Use bolts through the flange to secure the upright. Make the plate on top of the column at least as thick as the flange of the beam. At least four bolts per column. Sizes of 3/4" on up may be sufficient, but the loads on the crane will control. Diagonal braces are a good idea.

    You might cantilever the beam out on one side. That side can then be used for a hoist to move heavy things on or off machine tools where there is no clearance for the whole crane.

    As usual, consult a qualified engineer licensed in your state if you have any questions about the safety or capacity of your system.

    Karl

    ------------------
    At a certain point in the course of any project, it comes time to shoot the engineers and build the damn thing.
    At a certain point in the course of any project, it comes time to shoot the engineers and build the damn thing.

  5. #5
    Join Date
    May 2003
    Location
    52N 122W Western Kanuckistan
    Posts
    40,418

    Post

    Here is a useful piece of freeware for calculating loads on beams and determining deflections.

    http://www.geocities.com/richgetze/
    Free software for calculating bolt circles and similar: Origin now settable to bottom left! All values positive. Click Here

  6. #6

    Post

    I built something close to that but used heavy wall tubular steel for the frame and also accross the span instead of the i beam. I joined the top span to the sides by taking the next size smaller tube (which slides in real nice in the larger tube)and built an ell. I made the ell piece long enough that I can extend the height of the frame in need be and also can widen the frame too. Having said that if you are using the i beam and tubular uprights I would probably weld a long stub on the bottom to the i beam and slide it into the upright with a a series of holes to adjust for height if you need to go higher. With limited space I can take mine a part real easy for storage.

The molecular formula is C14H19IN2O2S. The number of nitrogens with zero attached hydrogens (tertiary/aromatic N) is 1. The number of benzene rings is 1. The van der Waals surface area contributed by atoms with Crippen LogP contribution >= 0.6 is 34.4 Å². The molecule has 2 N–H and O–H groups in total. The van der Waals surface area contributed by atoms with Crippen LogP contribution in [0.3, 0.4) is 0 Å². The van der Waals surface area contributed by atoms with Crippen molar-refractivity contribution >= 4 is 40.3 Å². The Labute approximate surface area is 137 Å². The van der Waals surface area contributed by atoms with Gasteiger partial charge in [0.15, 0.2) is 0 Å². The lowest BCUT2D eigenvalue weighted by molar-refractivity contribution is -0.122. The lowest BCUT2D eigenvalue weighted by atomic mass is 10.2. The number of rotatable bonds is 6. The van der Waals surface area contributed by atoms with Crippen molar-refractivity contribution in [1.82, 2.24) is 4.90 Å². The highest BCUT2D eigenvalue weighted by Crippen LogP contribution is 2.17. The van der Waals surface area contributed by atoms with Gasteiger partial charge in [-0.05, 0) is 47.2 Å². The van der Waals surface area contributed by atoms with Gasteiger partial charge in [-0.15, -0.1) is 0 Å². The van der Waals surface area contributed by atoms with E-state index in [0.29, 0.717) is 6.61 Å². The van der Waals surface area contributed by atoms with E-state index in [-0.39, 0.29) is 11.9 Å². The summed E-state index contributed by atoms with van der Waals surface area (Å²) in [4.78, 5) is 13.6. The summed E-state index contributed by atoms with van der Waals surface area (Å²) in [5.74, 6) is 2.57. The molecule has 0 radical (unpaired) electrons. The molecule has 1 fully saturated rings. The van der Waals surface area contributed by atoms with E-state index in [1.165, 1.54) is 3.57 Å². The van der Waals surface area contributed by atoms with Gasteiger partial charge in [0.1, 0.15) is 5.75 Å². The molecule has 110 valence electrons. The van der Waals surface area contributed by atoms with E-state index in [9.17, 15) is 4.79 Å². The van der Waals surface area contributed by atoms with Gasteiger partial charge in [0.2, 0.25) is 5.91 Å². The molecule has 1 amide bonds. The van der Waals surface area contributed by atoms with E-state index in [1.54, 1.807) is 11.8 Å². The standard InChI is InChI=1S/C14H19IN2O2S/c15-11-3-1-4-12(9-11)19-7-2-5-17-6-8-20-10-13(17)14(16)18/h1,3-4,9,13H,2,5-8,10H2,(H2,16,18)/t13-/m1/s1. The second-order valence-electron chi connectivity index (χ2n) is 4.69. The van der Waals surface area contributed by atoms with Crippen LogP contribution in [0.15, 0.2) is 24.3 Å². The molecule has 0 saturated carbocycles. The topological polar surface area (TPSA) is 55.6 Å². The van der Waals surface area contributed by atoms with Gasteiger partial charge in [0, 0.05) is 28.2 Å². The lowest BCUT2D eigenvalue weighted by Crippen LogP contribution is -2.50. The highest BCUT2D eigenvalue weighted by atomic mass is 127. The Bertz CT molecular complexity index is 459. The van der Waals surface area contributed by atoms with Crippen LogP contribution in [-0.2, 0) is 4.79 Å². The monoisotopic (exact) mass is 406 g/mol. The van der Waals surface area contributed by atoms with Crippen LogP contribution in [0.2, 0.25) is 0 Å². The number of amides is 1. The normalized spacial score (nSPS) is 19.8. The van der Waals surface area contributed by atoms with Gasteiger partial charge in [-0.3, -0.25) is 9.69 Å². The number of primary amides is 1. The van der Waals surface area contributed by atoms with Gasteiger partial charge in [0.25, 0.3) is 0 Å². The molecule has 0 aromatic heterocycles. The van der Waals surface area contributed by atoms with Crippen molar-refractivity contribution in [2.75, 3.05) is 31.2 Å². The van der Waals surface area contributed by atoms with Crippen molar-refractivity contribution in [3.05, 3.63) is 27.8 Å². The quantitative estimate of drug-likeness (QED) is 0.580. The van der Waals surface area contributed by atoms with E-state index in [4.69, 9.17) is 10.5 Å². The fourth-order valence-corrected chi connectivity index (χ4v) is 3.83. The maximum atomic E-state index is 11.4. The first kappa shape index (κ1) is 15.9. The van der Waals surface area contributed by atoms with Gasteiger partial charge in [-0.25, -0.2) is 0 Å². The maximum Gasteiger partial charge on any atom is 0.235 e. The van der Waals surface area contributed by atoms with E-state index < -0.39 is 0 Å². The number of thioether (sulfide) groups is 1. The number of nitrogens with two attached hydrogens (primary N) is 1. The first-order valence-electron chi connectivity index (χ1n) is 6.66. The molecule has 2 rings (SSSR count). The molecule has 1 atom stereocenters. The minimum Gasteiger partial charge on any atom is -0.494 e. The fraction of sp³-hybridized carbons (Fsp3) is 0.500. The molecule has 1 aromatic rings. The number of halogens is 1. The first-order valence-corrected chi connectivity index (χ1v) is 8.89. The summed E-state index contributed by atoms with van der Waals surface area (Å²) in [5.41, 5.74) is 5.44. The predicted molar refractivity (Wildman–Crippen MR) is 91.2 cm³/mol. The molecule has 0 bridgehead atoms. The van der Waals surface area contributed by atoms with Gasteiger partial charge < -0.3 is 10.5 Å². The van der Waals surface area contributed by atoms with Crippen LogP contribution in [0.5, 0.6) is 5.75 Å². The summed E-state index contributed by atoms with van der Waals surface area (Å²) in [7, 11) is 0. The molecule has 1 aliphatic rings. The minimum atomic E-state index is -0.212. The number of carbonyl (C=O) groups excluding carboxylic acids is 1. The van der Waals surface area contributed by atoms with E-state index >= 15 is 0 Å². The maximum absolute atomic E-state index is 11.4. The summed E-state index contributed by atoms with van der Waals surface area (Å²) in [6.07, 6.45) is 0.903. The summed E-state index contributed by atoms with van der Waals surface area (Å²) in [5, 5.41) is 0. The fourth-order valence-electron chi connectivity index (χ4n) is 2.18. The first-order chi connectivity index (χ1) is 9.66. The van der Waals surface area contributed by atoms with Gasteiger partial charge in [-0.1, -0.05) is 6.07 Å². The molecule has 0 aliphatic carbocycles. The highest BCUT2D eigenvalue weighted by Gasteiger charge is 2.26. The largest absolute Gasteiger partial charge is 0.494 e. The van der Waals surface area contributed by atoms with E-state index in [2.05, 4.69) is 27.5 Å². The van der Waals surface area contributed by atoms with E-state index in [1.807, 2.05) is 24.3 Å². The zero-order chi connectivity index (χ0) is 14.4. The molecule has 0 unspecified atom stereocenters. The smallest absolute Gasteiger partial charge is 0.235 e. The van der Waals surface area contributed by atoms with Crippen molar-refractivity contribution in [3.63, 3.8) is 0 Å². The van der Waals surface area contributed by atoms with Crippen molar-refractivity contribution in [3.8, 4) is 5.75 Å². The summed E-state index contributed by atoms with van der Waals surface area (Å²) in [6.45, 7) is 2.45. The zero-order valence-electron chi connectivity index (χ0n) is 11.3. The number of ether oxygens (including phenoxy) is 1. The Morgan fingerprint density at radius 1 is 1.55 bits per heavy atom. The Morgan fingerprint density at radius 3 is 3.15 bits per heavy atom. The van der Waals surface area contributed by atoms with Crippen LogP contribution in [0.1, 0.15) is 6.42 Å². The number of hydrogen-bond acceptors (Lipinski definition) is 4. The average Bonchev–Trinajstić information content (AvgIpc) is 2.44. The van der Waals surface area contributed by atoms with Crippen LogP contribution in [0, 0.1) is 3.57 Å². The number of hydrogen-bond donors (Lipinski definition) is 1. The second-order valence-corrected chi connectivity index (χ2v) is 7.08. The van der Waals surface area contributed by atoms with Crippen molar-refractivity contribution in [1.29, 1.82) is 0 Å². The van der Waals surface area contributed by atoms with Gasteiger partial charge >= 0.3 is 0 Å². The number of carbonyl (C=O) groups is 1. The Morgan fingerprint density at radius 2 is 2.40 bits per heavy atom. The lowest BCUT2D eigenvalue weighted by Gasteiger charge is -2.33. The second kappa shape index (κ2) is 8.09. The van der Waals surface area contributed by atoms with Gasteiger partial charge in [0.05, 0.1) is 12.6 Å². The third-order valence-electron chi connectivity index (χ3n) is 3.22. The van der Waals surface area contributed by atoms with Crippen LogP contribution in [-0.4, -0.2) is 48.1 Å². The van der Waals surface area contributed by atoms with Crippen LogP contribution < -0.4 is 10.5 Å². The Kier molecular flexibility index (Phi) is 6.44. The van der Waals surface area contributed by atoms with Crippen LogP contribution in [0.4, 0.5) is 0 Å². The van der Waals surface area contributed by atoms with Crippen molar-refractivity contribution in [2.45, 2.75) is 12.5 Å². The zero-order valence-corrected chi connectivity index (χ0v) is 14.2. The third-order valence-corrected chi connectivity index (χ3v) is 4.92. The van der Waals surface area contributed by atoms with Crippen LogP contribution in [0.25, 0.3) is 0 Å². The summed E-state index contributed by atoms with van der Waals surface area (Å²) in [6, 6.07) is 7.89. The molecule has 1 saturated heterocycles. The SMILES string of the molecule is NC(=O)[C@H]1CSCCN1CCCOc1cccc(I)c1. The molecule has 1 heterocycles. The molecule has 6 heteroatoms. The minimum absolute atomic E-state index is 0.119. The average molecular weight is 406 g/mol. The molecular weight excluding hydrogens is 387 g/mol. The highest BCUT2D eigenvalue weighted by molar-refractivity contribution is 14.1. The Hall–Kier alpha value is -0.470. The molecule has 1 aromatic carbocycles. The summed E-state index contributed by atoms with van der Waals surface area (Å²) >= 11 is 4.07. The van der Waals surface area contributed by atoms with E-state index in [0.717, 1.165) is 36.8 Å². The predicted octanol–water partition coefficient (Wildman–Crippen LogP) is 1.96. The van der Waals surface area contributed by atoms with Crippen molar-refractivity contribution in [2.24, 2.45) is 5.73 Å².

Brent

  7. #7
    tattoomike68 Guest

    Post

    6'6" is not very high buy the time you add a chain hoist or winch you lose room.

  8. #8
    Join Date
    Jan 2005
    Posts
    264

    Post

    thistle,

    I've thought about building one of these as well, but a telescoping version, kind of like this one:

    http://www.harborfreight.com/cpi/cta...emnumber=41188